Monthly Archives: November 2011

Jay Leno’s Garage

I am a car guy and I love to learn about the cars of yesterday and today. My favorite television show is BBC’s Top Gear for its information and its wit. However, sometimes the presenters, Jeremy Clarkson, James May and Richard Hammond, fail to provide enough information about the car. Luckily, there are other places that review cars of today, such as the auto magazines, but there are not really any television shows that review the cars from the past and provide history.

For the past several years, Tonight Show host Jay Leno has provided a place for the ultimate car enthusiast to learn about cars. Jay Leno’s Garage is not only a website, but an actual garage where Leno’s car collection is housed in California. The website offers a great deal of information for car lovers such as car reviews (of cars young and old), book review, interviews, and much more. One thing that Leno offers that Top Gear does not is in depth information on each car, and often, interviews with the car’s designers or an auto company exectuive. This provides a well rounded review of the car coming from both the executives and Leno. He completes the majority of his reviews by attempting to get the car to do a burnout!

I high recommend Jay Leno’s Garage to anyone who is interested in cars. I find it difficult not to spend hours watching reviews of Leno’s 1965 Shelby GT 350 Mustang, his super car collection (pictured above), or his reviews of the newest Aston Martins (my favorite modern car company). Jay Leno’s Garage offers entertainment for all types of auto enthusiasts and should become a part of everyone’s bookmark collection.

Here is one of Leno’s reviews for example. In this video he reviews his McLaren F1.


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Joplin Tornado: 6 Months Later

Joplin held a memorial service this past Tuesday, the six month anniversary of the May 22 deadly tornado, to honor those who died. The tornado destroyed one third of the city and killed 161 people. The memorial service dedicated a plaque, listing all those killed, and a memorial fountain in Cunningham Park. Speakers for the event included Joplin Mayer Mike Woolston and Missouri Governor Jay Nixon. Both speakers praised Joplin’s ability to overcome the tragedy and move forward with the rebuilding process.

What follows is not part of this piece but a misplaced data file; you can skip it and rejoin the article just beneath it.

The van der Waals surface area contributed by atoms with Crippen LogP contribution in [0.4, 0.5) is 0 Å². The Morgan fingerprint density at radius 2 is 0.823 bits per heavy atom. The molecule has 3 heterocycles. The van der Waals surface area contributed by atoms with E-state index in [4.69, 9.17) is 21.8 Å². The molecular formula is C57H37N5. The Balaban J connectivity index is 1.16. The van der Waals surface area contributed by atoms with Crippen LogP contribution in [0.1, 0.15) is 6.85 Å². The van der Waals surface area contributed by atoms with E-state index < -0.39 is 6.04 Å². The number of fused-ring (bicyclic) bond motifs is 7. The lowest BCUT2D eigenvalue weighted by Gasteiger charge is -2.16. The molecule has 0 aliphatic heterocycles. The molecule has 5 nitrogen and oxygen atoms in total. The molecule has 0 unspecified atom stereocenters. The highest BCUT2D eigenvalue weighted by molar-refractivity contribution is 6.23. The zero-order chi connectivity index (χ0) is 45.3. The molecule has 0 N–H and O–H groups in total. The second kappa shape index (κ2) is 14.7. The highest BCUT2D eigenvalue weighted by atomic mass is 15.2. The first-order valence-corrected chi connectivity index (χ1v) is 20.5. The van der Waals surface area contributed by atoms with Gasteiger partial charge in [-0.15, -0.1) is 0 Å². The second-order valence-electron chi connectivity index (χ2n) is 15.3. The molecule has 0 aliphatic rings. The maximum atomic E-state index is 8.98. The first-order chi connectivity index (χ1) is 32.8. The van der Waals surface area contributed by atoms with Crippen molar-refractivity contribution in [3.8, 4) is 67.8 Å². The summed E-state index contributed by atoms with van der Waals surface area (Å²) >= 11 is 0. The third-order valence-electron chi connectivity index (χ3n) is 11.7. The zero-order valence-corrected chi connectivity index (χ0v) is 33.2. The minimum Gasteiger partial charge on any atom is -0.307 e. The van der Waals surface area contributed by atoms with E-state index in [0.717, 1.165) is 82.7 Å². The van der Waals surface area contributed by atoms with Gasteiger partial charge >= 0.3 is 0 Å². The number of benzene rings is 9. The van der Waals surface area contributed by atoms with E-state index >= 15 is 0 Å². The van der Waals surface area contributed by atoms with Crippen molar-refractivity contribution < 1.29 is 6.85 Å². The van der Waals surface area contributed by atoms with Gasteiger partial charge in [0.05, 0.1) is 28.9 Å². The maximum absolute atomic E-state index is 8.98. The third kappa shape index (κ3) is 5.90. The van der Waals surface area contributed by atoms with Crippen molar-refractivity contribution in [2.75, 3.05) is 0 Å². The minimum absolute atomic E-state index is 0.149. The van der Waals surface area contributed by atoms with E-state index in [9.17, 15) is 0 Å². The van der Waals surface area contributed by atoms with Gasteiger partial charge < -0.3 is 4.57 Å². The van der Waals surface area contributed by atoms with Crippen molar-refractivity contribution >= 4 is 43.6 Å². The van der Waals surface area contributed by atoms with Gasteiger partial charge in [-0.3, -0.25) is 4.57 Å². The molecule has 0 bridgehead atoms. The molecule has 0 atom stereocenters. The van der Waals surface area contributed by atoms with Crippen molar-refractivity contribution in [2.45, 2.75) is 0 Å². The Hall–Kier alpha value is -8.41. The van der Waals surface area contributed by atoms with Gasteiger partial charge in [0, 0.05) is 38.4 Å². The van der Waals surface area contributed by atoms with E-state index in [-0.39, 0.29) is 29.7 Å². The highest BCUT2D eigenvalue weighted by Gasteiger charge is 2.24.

The city is well on its way to recovery. Many of the business effected by the storm have either relocated, rebuilt, or are in the process of rebuilding. Families effected have also began the rebuilding process. Homes have been rebuilt, including ten homes by Habitat for Humanity and seven homes by ABC’s Extreme Makeover: Home Edition.

Joplin has benefited from the services of many volunteers who have cleanup the city and helped in the construction of these seventeen homes. The city is a shining of example of what a community can accomplish when it works together. I will be going home to Missouri over Christmas break and plan to spend a day in Joplin and visit the memorials erected in Cunningham Park. I spent many years in Joplin at Missouri Southern State University and have family there. My ties to Joplin are strong and I am looking forward to returning, if only for a brief visit.

Source: Springfield News Leader

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Happy Thanksgiving

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Happy Veteran’s Day

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Happy 100th Chevrolet

There have only been a few automakers who can say they have been around for a century.  Chevrolet has added itself to that list.  Or has it…When new GM was formed in 2009, old GM ceased to exist.  Should a 2 year old GM be allowed to celebrate 100 years of Chevrolet, which technically is only two years old as well?  It is an interesting question.  Nevertheless, they have released this video to celebrate:

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Book Review: Steve Jobs